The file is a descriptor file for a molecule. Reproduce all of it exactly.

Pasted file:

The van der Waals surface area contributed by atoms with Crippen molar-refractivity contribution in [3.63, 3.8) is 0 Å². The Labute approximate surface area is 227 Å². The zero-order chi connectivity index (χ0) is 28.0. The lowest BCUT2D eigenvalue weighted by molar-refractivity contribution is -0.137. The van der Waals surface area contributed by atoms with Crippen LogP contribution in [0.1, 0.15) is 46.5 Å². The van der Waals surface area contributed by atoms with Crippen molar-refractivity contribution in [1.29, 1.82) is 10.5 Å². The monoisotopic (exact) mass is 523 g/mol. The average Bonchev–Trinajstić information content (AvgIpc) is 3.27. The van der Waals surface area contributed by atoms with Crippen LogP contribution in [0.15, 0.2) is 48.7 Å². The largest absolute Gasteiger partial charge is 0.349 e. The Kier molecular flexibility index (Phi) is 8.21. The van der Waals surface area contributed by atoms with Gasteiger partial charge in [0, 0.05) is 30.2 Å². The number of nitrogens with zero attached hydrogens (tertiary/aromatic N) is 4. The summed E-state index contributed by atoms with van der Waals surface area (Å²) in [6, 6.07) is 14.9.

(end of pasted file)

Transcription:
The van der Waals surface area contributed by atoms with Crippen molar-refractivity contribution in [3.63, 3.8) is 0 Å². The Labute approximate surface area is 227 Å². The zero-order chi connectivity index (χ0) is 28.0. The lowest BCUT2D eigenvalue weighted by molar-refractivity contribution is -0.137. The van der Waals surface area contributed by atoms with Crippen LogP contribution in [0.1, 0.15) is 46.5 Å². The van der Waals surface area contributed by atoms with Crippen molar-refractivity contribution in [1.29, 1.82) is 10.5 Å². The monoisotopic (exact) mass is 523 g/mol. The average Bonchev–Trinajstić information content (AvgIpc) is 3.27. The van der Waals surface area contributed by atoms with Crippen LogP contribution in [0.15, 0.2) is 48.7 Å². The largest absolute Gasteiger partial charge is 0.349 e. The Kier molecular flexibility index (Phi) is 8.21. The van der Waals surface area contributed by atoms with Gasteiger partial charge in [0, 0.05) is 30.2 Å². The number of nitrogens with zero attached hydrogens (tertiary/aromatic N) is 4. The summed E-state index contributed by atoms with van der Waals surface area (Å²) in [6, 6.07) is 14.9.